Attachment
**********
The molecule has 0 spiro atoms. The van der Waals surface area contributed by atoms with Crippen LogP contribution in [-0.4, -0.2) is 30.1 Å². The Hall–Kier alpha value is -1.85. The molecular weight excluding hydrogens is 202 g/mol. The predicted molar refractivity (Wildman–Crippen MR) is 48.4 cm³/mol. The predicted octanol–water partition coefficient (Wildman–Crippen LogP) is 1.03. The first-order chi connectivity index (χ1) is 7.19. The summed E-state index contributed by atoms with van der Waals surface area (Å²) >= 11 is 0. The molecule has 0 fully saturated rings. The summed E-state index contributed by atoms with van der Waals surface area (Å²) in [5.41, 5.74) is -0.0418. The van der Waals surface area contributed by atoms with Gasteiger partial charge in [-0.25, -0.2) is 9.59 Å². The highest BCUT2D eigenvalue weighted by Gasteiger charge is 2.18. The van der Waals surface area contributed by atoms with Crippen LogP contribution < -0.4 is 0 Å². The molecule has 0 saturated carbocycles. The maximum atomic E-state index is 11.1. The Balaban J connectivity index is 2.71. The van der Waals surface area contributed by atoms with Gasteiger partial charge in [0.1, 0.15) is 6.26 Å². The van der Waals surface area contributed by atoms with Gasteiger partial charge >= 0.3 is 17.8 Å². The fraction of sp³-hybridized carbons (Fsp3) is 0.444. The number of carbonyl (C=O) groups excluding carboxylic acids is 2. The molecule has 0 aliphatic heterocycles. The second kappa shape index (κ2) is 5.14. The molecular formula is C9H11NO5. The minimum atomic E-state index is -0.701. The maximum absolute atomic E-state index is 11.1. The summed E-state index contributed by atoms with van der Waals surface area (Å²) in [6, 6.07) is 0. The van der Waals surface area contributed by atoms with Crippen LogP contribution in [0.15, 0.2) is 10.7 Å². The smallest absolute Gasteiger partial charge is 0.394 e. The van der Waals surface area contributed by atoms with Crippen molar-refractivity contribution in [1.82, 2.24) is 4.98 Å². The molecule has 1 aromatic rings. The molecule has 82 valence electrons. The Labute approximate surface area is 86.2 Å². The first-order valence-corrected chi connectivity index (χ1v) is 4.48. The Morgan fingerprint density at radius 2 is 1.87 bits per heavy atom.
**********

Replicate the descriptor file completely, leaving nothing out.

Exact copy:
The molecule has 0 spiro atoms. The van der Waals surface area contributed by atoms with Crippen LogP contribution in [-0.4, -0.2) is 30.1 Å². The Hall–Kier alpha value is -1.85. The molecular weight excluding hydrogens is 202 g/mol. The predicted molar refractivity (Wildman–Crippen MR) is 48.4 cm³/mol. The predicted octanol–water partition coefficient (Wildman–Crippen LogP) is 1.03. The first-order chi connectivity index (χ1) is 7.19. The summed E-state index contributed by atoms with van der Waals surface area (Å²) >= 11 is 0. The molecule has 0 fully saturated rings. The summed E-state index contributed by atoms with van der Waals surface area (Å²) in [5.41, 5.74) is -0.0418. The van der Waals surface area contributed by atoms with Gasteiger partial charge in [-0.25, -0.2) is 9.59 Å². The highest BCUT2D eigenvalue weighted by Gasteiger charge is 2.18. The van der Waals surface area contributed by atoms with Crippen LogP contribution < -0.4 is 0 Å². The molecule has 0 saturated carbocycles. The maximum atomic E-state index is 11.1. The Balaban J connectivity index is 2.71. The van der Waals surface area contributed by atoms with Gasteiger partial charge in [0.1, 0.15) is 6.26 Å². The van der Waals surface area contributed by atoms with Gasteiger partial charge >= 0.3 is 17.8 Å². The fraction of sp³-hybridized carbons (Fsp3) is 0.444. The number of carbonyl (C=O) groups excluding carboxylic acids is 2. The molecule has 0 aliphatic heterocycles. The second kappa shape index (κ2) is 5.14. The molecular formula is C9H11NO5. The minimum atomic E-state index is -0.701. The maximum absolute atomic E-state index is 11.1. The summed E-state index contributed by atoms with van der Waals surface area (Å²) in [6, 6.07) is 0. The van der Waals surface area contributed by atoms with Crippen LogP contribution in [0.15, 0.2) is 10.7 Å². The smallest absolute Gasteiger partial charge is 0.394 e. The van der Waals surface area contributed by atoms with Crippen molar-refractivity contribution in [1.82, 2.24) is 4.98 Å². The molecule has 1 aromatic rings. The molecule has 82 valence electrons. The Labute approximate surface area is 86.2 Å². The first-order valence-corrected chi connectivity index (χ1v) is 4.48. The Morgan fingerprint density at radius 2 is 1.87 bits per heavy atom.